Well documented in the news this week, UK Prime Minister, Rishi Sunak, has axed Phase 2 (the northern leg) of the government’s high-speed railway, HS2.
Announced in 2012, HS2 set out to connect London with some of the UK’s most important regional cities, including Birmingham, Manchester, and Leeds. Promising to cut the journey time between London and Manchester from 2 hours and 5 minutes, to just 1 hour and 11 minutes (54 minutes quicker), HS2 will now just run between London and Birmingham.
What would Phase 2 of HS2 have meant for Manchester?
While the completion of Phase 2 would have been a nice addition to Manchester’s success story, it is by no means a must-have for the Capital of the North, which has topped all UK cities for both house price growth increase and rental growth in recent years.
When HS2 was announced in 2012, it was thought that improved connectivity to the capital from 2033 (the project’s expected completion date) would catapult Manchester’s global reputation, local economy and housing market as part of the government’s ‘Levelling Up agenda’ to invest in northern cities.
Just over a decade later the city’s self-sustaining economy, soaring Manchester property market, and status as a global hub for business and a world traveller destination, has made proximity to the capital arguably less important than ever.
Why changes to HS2 shouldn’t impact Manchester’s property market
When HS2 was initially announced, it was thought that Phase 2 would make Manchester a commuter hotspot overnight for people with central London jobs, allowing them to rent in a more affordable city while maintaining their salaries. An appealing option for Londoners seeking bigger apartments and better amenities, this would mean just a 71-minute commute to central London.
While this sentiment remains, the home-working trend accelerated by the Covid-19 pandemic has made proximity to the workplace less important than ever, with the BBC reporting in March 2023 that 4 in 10 Londoners work from home at least some of the time. This has meant that we have already seen a ‘North-shoring trend’ of Londoners emigrating to Manchester, commuting just once or twice a week.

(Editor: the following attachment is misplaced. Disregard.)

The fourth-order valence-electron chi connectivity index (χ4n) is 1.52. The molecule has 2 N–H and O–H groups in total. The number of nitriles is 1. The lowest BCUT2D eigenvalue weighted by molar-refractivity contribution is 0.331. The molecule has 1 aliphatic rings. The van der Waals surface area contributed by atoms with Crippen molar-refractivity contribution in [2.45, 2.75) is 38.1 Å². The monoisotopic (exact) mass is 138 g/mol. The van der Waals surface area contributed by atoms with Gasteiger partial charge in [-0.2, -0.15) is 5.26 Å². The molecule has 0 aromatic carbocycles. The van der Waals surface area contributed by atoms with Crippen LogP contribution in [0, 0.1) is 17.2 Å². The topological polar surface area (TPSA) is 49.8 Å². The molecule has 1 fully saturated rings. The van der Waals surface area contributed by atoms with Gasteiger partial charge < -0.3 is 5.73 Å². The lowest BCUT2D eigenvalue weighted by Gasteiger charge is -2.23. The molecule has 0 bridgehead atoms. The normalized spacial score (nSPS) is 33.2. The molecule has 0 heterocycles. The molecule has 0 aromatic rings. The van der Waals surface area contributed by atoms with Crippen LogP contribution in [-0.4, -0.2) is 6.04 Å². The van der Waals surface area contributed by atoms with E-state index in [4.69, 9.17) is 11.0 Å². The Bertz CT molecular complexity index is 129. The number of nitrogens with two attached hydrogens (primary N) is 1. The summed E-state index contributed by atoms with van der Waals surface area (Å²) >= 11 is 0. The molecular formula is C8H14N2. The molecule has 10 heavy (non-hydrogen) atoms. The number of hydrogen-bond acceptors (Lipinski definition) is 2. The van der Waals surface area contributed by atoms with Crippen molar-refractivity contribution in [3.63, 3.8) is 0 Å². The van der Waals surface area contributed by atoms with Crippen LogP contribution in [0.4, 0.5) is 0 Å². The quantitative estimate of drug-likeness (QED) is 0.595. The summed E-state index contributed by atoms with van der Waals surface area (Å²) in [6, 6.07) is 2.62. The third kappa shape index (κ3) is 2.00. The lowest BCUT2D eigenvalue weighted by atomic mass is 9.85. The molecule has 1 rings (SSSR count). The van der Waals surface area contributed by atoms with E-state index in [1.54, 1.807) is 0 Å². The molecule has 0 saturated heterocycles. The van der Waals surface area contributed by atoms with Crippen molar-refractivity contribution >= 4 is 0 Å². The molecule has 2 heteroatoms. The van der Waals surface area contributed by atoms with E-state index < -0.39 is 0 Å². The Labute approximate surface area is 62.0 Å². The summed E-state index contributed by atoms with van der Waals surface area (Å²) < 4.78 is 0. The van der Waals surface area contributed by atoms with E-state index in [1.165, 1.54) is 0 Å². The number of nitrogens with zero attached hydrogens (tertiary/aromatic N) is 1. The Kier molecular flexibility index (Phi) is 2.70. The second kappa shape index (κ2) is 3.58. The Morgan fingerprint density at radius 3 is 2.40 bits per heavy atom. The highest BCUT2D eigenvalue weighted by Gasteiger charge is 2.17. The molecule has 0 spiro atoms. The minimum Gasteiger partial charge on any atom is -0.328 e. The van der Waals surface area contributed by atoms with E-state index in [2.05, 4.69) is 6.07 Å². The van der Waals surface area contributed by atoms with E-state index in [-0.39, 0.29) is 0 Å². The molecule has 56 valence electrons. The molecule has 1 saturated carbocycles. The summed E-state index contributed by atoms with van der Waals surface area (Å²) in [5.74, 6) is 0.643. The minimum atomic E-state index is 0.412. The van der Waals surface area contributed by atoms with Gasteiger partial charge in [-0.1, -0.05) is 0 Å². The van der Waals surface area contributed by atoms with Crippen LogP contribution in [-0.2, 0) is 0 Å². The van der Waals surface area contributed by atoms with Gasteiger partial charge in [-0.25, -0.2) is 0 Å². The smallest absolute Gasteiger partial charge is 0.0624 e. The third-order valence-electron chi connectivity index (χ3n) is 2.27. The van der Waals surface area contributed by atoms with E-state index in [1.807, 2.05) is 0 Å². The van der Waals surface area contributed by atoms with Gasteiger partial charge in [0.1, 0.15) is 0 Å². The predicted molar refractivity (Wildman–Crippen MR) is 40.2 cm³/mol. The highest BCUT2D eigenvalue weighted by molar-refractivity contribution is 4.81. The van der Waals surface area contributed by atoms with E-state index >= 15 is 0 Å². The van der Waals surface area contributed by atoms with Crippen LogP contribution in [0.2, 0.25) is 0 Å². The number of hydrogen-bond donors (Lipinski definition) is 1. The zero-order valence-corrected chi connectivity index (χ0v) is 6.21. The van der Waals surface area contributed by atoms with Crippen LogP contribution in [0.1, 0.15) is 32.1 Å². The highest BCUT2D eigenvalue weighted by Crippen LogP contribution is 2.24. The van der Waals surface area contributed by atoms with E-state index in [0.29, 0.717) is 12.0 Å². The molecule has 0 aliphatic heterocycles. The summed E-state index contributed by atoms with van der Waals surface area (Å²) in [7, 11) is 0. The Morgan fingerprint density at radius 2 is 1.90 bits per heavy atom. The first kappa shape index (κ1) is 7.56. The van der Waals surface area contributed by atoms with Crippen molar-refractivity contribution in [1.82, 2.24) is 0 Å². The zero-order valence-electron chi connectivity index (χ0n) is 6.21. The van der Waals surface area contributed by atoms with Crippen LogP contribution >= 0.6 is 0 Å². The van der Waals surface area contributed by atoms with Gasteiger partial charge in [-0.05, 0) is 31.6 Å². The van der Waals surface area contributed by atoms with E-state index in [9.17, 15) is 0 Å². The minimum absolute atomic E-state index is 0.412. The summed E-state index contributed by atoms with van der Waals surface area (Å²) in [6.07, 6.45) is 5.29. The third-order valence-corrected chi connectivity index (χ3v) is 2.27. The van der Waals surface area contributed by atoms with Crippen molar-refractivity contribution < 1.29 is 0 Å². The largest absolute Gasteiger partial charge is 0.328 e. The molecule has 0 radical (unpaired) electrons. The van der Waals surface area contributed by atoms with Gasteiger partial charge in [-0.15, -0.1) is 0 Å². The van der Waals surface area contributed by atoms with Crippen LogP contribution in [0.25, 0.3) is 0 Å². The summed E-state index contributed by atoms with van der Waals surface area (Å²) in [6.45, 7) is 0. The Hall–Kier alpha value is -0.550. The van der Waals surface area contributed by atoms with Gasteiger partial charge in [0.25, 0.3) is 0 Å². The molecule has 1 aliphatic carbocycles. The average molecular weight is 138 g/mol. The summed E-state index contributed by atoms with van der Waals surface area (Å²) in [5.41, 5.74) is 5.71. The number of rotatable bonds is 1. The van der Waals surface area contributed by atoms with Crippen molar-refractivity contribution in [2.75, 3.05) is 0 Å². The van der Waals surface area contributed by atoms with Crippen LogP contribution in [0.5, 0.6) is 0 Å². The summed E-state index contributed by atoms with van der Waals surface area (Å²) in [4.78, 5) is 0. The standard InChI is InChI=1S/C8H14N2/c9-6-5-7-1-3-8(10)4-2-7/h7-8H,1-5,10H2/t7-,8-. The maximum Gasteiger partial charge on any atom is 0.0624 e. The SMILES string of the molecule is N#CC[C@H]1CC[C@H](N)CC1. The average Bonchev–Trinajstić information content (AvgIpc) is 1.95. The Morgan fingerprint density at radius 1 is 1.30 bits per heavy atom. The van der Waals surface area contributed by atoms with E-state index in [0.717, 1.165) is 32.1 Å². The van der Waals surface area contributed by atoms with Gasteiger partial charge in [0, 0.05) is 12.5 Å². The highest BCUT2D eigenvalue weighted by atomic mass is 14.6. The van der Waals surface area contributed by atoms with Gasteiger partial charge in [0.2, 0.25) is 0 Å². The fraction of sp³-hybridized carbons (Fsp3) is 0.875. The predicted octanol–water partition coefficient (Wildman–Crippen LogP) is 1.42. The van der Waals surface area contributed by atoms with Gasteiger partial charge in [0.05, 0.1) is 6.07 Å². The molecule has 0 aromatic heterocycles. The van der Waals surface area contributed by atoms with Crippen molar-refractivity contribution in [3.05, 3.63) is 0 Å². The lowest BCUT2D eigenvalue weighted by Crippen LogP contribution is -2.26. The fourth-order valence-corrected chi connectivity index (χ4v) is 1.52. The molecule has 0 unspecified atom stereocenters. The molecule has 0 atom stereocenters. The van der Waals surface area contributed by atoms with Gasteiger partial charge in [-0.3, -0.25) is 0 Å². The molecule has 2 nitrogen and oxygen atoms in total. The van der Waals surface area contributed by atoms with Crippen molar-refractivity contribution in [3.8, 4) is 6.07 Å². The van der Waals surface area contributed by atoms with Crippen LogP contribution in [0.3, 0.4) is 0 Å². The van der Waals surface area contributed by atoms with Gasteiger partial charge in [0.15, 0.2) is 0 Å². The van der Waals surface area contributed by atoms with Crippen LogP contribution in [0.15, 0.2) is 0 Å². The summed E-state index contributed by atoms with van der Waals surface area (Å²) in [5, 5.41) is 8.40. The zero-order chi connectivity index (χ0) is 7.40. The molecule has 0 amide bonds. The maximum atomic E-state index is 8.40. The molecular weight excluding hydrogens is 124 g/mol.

Beyond that, Manchester has a competitive job market of its own. With a booming local economy, 52% graduate retention rate, and influx of international investment from major blue-chip employers. Salaries are also on the rise, with a growing talent pool and an emerging luxury scene to attract and retain high earning young professionals and major companies. The cancellation of HS2 won’t affect those looking to invest in property, as Manchester still remains one of the top investment locations in the UK housing market.
The Manchester leg of HS2 was due to complete between 2029-2033, meaning its completion is very unlikely to have been a decision factor for renters moving to Manchester today (6-9 years before). Manchester’s rental market is soaring due to the rapidly expanding population and chronic shortage of rental property – a supply and demand imbalance that is not expected to level out any time soon.
‘Network North’ to replace Phase 2 of HS2
While connectivity between London and the North isn’t set to improve, the Prime Minister did announce a positive for the northern cities, pledging to “reinvest every single penny – £36bn – in hundreds of transport projects” in the place of Phase 2.
‘Network North’ is a new programme of transport improvements that Sunak says “will benefit far more people, in far more places, far quicker.” The project includes a range of piecemeal road and rail projects, improving connectivity in, around, and between the northern cities including Manchester, Leeds and Sheffield.
While the announcement has been a divisive one among the UK public, we look forward to seeing the full plans and scope of the project in time to see the full potential of Network North and its benefit to the northern cities like Manchester.
If all goes ahead, this will be welcome news for many of UK’s northerners, who have demanded better transport links since before the initial announcement of HS2 in 2012.
Mass regeneration in Manchester
It takes one look at Manchester’s ever-changing skyline to see that this is a city evolving. Key regeneration projects that have transformed the city in recent years include Ancoats, New Islington, NOMA, Mayfield, and the Green Quarter, just to name a few.
Upcoming regeneration projects include ID which stands for ‘Innovation District’ – a vibrant new area which forms part of the Picadilly Masterplan and will be a hotbed of creativity and innovation in science and technology. Just a 10-minute walk from Manchester’s ‘coolest neighbourhood’ as voted by TimeOut, the Northern Quarter, ID will attract even more renters to this vibrant area of Manchester city centre.
In summary, while a shorter journey time to the capital would have been another brilliant addition to Manchester’s story, the fundamentals underpinning Manchester’s success as an investment city remain unimpacted. With improved transport links in the North and the continuation of major regeneration projects, Manchester will continue its upward trajectory as a world traveller destination and ‘the UK’s most liveable city’ (2011-2023).